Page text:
Tag Archives: Talk
Talking with your child about his ADHD isn’t always easy. But it’s important to do, and it goes better if you keep it productive and positive.
“I have two children with ADHD, so I can speak from experience here,” says Terry Dickson, MD, director of the Behavioral Medicine Clinic of NW Michigan, and an ADHD coach. “The reason why you need to talk about your child’s ADHD with him directly is because you want them to be involved, to understand, and to be on board.”
These eight tips will help you talk about it.
When you find out your child has ADHD, that’s the time to start communicating with them about it.
“It’s never too early to start talking with your child about his ADHD,” says Patricia Collins, PhD, director of the Psychoeducational Clinic at North Carolina State University.
You’ll talk about it many times as your child grows and develops. Start having those talks as early as possible.
A good approach is to help your child understand what ADHD means, what it doesn’t mean, and how to be successful at school and in life. What you say should be appropriate for their age.
“You need to help your child feel special, and like he is part of the plan,” Dickinson says. “He should feel like he is involved.”
1. DO make sure your child feels loved and accepted.
Help him understand that ADHD has nothing to do with his intelligence or his ability, and it’s not a flaw, Dickson says.
2. DO pick the discussion time wisely.
“It should be a time when you are unlikely to be interrupted,” Collins says.
Try to pick a time when your child isn’t eager to do something else, like playing outside or before dinner or bed.
Leave some time for follow-up, so you’re available to the child after the conversation is over if he has extra questions.
3. DO let them know they’re not alone.
Many other people have ADHD, too, and everyone with ADHD can be successful.
Give your child examples of people who have or had ADHD that they might know, like Walt Disney, Michael Phelps, and designer Tommy Hilfiger.
Let your child know they are special and they can succeed as well as anyone else.
4. DO learn more about ADHD.
Talk to your doctor, reach out to advocacy groups, and find support groups in your area.
“One of the best things you can do is talk to other parents who already have experience with ADHD about what they’ve learned,” Collins says.
5. DON’T focus on the negative.
“Focus on their strengths, what they do well, and praise their accomplishments,” Dickinson says.
“Whether its sports, arts, or dance, they can pursue their interests and do well with your support.”
6. DON’T let your kids use their ADHD as an excuse.
“Kids can’t take the easy way out by blaming their setbacks on their ADHD,” Collins says.
“Parents need to help their child understand that ADHD is not a reason to not turn in homework, to not try their hardest, or to give up.”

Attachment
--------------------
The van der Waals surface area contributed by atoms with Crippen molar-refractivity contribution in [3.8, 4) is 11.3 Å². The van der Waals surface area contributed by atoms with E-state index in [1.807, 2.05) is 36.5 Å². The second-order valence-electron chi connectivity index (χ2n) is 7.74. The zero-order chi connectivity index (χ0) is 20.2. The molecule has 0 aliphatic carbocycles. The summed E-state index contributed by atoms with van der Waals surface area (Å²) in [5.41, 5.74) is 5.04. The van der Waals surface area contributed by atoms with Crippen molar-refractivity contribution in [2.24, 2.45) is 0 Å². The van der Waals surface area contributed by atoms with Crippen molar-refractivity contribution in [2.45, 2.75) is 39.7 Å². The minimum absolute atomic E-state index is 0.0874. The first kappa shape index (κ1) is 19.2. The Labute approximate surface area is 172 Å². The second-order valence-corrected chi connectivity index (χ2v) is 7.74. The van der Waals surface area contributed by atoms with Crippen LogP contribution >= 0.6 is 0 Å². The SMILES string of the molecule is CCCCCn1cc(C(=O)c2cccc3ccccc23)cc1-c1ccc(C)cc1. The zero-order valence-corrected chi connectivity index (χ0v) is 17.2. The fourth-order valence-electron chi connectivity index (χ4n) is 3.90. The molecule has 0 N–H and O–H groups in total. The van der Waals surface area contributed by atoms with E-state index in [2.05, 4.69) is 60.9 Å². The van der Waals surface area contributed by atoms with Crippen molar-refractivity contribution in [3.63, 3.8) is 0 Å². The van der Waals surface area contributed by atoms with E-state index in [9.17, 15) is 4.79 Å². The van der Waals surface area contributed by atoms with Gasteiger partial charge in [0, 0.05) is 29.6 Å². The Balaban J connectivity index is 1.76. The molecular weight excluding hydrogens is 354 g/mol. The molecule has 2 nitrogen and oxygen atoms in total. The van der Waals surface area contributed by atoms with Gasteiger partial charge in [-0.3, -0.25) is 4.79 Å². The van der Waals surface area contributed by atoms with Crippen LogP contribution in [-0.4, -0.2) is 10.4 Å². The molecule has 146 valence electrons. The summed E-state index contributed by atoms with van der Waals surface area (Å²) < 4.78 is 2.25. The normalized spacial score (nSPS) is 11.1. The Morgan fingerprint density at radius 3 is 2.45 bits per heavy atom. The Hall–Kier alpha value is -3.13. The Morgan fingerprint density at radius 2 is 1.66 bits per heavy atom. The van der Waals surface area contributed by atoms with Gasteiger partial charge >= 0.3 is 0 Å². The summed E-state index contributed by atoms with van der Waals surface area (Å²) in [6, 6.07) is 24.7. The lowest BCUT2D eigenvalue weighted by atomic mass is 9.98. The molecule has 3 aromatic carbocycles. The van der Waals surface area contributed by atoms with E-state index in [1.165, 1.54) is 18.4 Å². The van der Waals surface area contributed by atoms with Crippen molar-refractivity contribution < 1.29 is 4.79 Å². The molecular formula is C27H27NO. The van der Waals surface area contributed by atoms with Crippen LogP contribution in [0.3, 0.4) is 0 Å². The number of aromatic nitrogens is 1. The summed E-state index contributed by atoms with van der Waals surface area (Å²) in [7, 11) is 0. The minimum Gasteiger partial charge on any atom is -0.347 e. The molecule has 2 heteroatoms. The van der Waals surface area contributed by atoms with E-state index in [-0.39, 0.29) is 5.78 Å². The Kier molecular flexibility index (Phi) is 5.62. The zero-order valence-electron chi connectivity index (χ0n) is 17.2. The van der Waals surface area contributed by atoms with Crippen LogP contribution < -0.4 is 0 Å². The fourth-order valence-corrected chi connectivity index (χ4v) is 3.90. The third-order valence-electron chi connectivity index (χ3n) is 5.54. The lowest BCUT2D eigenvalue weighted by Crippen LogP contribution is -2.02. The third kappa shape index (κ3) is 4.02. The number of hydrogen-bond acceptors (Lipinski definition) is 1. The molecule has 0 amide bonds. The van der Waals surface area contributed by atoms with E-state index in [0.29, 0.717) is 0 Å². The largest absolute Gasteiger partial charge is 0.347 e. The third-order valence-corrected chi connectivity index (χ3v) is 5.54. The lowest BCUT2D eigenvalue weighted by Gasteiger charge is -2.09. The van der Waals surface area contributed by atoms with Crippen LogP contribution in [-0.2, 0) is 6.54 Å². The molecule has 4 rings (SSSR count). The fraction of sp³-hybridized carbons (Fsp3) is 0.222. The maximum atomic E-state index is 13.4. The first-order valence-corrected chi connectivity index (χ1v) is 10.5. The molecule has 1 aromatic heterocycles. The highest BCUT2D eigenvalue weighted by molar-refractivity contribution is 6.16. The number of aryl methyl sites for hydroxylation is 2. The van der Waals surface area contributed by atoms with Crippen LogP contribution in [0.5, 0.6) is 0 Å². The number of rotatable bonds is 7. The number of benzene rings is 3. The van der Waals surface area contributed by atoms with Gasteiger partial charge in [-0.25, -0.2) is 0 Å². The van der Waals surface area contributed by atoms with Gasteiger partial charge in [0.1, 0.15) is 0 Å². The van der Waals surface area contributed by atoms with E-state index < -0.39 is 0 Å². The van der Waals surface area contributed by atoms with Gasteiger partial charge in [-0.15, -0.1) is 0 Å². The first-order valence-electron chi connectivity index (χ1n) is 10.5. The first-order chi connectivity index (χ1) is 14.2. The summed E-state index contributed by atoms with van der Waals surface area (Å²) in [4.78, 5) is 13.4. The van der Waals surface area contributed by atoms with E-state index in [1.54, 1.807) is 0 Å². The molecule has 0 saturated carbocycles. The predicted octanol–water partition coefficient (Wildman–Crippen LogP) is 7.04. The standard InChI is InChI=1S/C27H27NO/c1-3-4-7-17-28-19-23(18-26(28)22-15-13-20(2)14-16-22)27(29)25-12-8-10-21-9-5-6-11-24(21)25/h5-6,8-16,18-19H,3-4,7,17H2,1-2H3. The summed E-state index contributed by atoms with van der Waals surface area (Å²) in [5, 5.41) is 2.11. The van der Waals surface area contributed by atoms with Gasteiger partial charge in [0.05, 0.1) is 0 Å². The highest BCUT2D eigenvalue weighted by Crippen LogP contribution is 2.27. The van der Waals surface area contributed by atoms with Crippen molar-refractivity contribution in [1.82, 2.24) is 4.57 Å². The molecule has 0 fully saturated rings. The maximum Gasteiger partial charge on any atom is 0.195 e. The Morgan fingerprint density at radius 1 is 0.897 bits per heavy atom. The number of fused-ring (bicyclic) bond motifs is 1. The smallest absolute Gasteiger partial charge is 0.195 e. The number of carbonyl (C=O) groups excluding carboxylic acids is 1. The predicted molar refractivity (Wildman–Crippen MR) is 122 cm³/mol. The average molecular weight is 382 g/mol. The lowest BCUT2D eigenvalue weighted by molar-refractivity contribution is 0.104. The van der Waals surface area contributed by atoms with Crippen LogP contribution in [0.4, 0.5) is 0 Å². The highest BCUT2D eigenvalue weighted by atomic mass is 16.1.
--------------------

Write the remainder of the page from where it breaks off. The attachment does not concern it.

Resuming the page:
7. DON’T expect instant interest.
Don’t be surprised if your child doesn’t respond immediately or seems uninterested, Collins says.
It takes some children, particularly younger ones, some time for new information to make sense, or for them to know what questions to ask.
8. DO maintain open communication.
“One conversation is just the beginning,” Dickinson says.
“Keep the dialogue going, talk about school, their friends, homework, extracurricular activities, and keep a positive attitude.”
Honestly, I don’t enjoy it when 1UP podcasts change to new names but it’s happened many times before. Remember 1UP Yours? That eventually became Listen UP, which then turned into 4 Guys 1UP, and then In This Thread after that. Sheesh, what’s in a name? Well, a lot really. And as much as I’ve enjoyed the role of host for Games, Dammit!, it’s not a name that reflects what the show is about today. Of course, we’ll always end up talking about video games, but we need a name that leaves a little more room for flexibility. We want to talk about games, but we also want to talk about culture, books, movies, interviews, developers, and real stories from people working in the industry. This past year we’ve recorded shows about Metal Gear’s 25th Anniversary, storytelling in video games, and even discussed one of the biggest cultural phenomena in Japan, Neon Genesis Evangelion.
Honestly, I don’t enjoy it when 1UP podcasts change to new names but it’s happened many times before. Remember 1UP Yours? That eventually became Listen UP, which then turned into 4 Guys 1UP, and then In This Thread after that. Sheesh, what’s in a name? Well, a lot really. And as much as I’ve enjoyed the role of host for Games, Dammit!, it’s not a name that reflects what the show is about today. Of course, we’ll always end up talking about video games, but we need a name that leaves a little more room for flexibility.
We want to talk about games, but we also want to talk about culture, books, movies, interviews, developers, and real stories from people working in the industry. This past year we’ve recorded shows about Metal Gear’s 25th Anniversary, storytelling in video games, and even discussed one of the biggest cultural phenomena in Japan, Neon Genesis Evangelion.
Justin Bieber followers voice their opinions on the heartthrob’s alleged run-in with marijuana.
NYT > Marijuana and Medical Marijuana
Dec. 14, 2012 — As the nation grieves over the horror of the school shooting in Connecticut, parents across the U.S. — both in Newtown, Conn., and elsewhere — are struggling with how to help their children through this tragedy.